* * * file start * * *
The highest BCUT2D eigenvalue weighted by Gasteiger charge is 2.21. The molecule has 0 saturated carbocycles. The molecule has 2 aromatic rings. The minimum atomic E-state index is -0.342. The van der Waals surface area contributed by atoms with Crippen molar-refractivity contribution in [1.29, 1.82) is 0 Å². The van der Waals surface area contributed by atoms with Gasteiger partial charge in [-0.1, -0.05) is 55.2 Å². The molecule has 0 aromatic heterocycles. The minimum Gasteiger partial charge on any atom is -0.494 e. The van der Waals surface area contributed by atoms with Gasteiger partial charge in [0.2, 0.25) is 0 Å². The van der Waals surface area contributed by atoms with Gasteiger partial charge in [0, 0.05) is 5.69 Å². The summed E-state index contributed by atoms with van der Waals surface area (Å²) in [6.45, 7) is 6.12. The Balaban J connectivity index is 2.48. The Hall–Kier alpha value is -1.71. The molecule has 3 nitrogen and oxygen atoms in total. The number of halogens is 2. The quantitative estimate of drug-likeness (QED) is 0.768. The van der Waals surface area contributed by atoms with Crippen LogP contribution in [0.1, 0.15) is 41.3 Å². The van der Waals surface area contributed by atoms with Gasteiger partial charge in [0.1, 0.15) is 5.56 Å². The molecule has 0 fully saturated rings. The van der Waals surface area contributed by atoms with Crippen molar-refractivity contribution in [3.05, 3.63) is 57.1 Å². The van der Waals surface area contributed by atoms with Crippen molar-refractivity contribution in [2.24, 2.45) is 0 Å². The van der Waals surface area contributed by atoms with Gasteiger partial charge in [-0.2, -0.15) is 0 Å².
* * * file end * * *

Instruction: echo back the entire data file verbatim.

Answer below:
The highest BCUT2D eigenvalue weighted by Gasteiger charge is 2.21. The molecule has 0 saturated carbocycles. The molecule has 2 aromatic rings. The minimum atomic E-state index is -0.342. The van der Waals surface area contributed by atoms with Crippen molar-refractivity contribution in [1.29, 1.82) is 0 Å². The van der Waals surface area contributed by atoms with Gasteiger partial charge in [-0.1, -0.05) is 55.2 Å². The molecule has 0 aromatic heterocycles. The minimum Gasteiger partial charge on any atom is -0.494 e. The van der Waals surface area contributed by atoms with Gasteiger partial charge in [0.2, 0.25) is 0 Å². The van der Waals surface area contributed by atoms with Gasteiger partial charge in [0, 0.05) is 5.69 Å². The summed E-state index contributed by atoms with van der Waals surface area (Å²) in [6.45, 7) is 6.12. The Balaban J connectivity index is 2.48. The Hall–Kier alpha value is -1.71. The molecule has 3 nitrogen and oxygen atoms in total. The number of halogens is 2. The quantitative estimate of drug-likeness (QED) is 0.768. The van der Waals surface area contributed by atoms with Crippen LogP contribution in [0.1, 0.15) is 41.3 Å². The van der Waals surface area contributed by atoms with Gasteiger partial charge in [0.1, 0.15) is 5.56 Å². The molecule has 0 fully saturated rings. The van der Waals surface area contributed by atoms with Crippen molar-refractivity contribution in [3.05, 3.63) is 57.1 Å². The van der Waals surface area contributed by atoms with Crippen molar-refractivity contribution in [2.24, 2.45) is 0 Å². The van der Waals surface area contributed by atoms with Gasteiger partial charge in [-0.2, -0.15) is 0 Å².